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Today's Stichomancy for Harrison Ford

The first excerpt represents the element of Air. It speaks of mental influences and the process of thought, and is drawn from The Profits of Religion by Upton Sinclair:

my Clerical duties." Later he wrote of the "sinister influences" which kept the miners from returning to their work, and how he had put half a dozen of the most obstinate in prison.

The Babylonian Fire-god

So we come to the most important of the functions of the tribal god, as an ally in war, an inspirer to martial valour. When in ancient Babylonia you wished to overcome your enemies, you went to the shrine of the Firegod, and with awful rites the priest pronounced incantations, which have been preserved on bricks and handed down for the use of modern churches. "Pronounce in a whisper, and have a bronze image therewith," commands the ancient

The second excerpt represents the element of Fire. It speaks of emotional influences and base passions, and is drawn from The Duchesse de Langeais by Honore de Balzac:

Revolution. When a man cannot lay the blame on his father or mother, he holds God responsible for his hard lot. In short, dear child, we are here to open your eyes. I will say all I have to say in a few words, on which you had better meditate: A woman ought never to put her husband in the right."

"Uncle, so long as I cared for nobody, I could calculate; I looked at interests then, as you do; now, I can only feel."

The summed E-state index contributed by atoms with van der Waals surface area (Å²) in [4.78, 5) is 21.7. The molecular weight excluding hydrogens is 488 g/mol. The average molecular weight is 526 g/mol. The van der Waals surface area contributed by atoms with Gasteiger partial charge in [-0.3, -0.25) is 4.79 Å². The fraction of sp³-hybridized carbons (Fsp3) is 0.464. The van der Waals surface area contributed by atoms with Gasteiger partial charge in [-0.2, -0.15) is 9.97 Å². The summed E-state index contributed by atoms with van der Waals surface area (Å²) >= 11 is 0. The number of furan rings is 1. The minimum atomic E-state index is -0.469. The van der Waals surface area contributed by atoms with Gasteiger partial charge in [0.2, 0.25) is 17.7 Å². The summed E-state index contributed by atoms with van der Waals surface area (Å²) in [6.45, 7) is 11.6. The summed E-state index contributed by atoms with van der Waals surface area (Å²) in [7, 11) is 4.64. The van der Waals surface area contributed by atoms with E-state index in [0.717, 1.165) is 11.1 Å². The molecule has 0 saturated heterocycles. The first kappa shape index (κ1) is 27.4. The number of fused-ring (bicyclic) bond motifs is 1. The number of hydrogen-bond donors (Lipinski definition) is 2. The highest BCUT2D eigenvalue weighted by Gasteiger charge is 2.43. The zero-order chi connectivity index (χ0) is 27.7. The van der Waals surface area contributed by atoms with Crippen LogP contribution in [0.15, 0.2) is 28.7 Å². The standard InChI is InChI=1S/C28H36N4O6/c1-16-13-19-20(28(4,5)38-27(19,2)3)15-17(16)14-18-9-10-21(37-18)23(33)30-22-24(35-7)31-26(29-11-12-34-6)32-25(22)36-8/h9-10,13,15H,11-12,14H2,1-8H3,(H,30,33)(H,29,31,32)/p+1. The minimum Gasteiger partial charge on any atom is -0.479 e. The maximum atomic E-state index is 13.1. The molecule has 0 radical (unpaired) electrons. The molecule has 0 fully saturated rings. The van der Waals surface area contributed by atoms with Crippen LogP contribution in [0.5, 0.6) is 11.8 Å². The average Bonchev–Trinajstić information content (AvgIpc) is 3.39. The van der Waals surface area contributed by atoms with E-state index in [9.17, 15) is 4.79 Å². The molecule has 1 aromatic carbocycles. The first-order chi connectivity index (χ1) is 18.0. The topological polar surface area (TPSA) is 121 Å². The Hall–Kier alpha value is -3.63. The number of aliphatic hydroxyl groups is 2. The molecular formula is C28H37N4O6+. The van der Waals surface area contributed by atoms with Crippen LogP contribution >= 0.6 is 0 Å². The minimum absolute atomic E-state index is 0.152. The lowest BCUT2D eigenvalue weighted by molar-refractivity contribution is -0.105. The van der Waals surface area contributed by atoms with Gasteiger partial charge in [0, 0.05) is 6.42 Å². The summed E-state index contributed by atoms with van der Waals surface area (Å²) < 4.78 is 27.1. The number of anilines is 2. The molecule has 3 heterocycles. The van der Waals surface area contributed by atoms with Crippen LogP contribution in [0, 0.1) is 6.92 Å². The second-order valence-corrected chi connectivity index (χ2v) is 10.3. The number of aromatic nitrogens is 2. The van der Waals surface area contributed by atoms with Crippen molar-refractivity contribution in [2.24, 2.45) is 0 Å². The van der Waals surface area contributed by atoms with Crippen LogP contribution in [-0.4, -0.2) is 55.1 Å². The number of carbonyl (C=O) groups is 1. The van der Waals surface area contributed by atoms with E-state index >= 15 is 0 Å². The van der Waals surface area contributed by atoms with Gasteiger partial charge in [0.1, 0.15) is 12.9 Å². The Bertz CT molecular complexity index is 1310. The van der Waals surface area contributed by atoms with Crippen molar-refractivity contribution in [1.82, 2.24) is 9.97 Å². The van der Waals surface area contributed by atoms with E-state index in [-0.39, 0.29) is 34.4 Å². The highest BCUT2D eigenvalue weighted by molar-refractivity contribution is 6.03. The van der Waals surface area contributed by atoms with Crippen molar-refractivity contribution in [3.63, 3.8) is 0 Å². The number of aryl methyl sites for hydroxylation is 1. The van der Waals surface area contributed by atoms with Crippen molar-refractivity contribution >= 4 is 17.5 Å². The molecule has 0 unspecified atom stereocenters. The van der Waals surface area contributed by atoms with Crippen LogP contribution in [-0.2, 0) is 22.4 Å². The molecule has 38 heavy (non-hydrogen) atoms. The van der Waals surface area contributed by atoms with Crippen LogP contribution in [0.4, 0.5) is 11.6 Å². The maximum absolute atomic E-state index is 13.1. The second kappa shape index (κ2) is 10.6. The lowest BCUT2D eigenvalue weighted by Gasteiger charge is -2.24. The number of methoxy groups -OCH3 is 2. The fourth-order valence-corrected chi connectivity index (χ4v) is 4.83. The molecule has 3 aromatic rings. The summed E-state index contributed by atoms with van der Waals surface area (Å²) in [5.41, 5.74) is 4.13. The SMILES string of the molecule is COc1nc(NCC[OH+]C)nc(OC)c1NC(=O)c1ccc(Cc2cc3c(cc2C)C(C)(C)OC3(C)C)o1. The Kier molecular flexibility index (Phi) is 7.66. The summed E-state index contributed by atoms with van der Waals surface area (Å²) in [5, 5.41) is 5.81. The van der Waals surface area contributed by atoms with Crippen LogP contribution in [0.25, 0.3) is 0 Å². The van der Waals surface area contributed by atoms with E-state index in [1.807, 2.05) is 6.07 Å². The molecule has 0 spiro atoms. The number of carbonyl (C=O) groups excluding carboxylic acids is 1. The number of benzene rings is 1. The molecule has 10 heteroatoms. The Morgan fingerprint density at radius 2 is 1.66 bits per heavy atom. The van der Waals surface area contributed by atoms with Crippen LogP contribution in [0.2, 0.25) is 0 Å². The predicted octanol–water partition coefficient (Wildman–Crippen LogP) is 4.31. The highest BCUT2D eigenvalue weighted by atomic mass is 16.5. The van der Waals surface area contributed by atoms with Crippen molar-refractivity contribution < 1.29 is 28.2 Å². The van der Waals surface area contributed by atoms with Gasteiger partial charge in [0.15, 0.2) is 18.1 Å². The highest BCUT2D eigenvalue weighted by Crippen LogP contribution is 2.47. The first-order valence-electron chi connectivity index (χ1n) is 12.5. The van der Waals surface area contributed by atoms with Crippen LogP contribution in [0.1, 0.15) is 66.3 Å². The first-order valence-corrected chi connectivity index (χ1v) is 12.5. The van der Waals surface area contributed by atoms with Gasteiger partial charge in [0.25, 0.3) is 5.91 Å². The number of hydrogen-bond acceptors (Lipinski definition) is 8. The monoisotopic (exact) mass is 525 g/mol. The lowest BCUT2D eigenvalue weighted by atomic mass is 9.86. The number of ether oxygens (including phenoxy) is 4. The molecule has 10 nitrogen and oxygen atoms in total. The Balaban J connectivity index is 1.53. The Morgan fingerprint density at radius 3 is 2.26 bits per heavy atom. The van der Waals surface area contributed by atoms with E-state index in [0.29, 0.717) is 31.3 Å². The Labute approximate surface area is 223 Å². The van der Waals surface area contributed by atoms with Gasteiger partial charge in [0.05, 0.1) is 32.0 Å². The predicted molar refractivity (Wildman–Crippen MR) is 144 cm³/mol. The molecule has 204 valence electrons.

"But, my dear little girl," remonstrated the Vidame, "life is simply a complication of interests and feelings; to be happy, more particularly in your position, one must try to reconcile one's feelings with one's interests. A grisette may love

The third excerpt represents the element of Water. It speaks of pure spiritual influences and feelings of love, and is drawn from The Soul of the Far East by Percival Lowell:

them not one man, still less mankind, but that indefinite idea which struggles for embodiment in the utterance of the infant. It represents not a person, but a thing, a material fact quite innocent of gender. This early state of semi-consciousness the Japanese never outgrew. The world continued to present itself to their minds as a collection of things. Nor did their subsequent Chinese education change their view. Buddhism simply infused all things with the one universal spirit.

As to inanimate objects, the idea of supposing sex where there is not even life is altogether too fanciful a notion for the Far Eastern mind.

The fourth excerpt represents the element of Earth. It speaks of physical influences and the impact of the unseen on the visible world, and is drawn from Tarzan and the Jewels of Opar by Edgar Rice Burroughs:

terror and its agony. Several about it broke their tethers and plunged madly about the camp. Men leaped from their blankets and with guns ready ran toward the picket line, and then from the jungle beyond the boma a dozen lions, emboldened by the example of their fellow charged fearlessly upon the camp.

Singly and in twos and threes they leaped the boma, until the little enclosure was filled with cursing men and screaming horses battling for their lives with the green-eyed devils of the jungle.

With the charge of the first lion, Jane Clayton had

Tarzan and the Jewels of Opar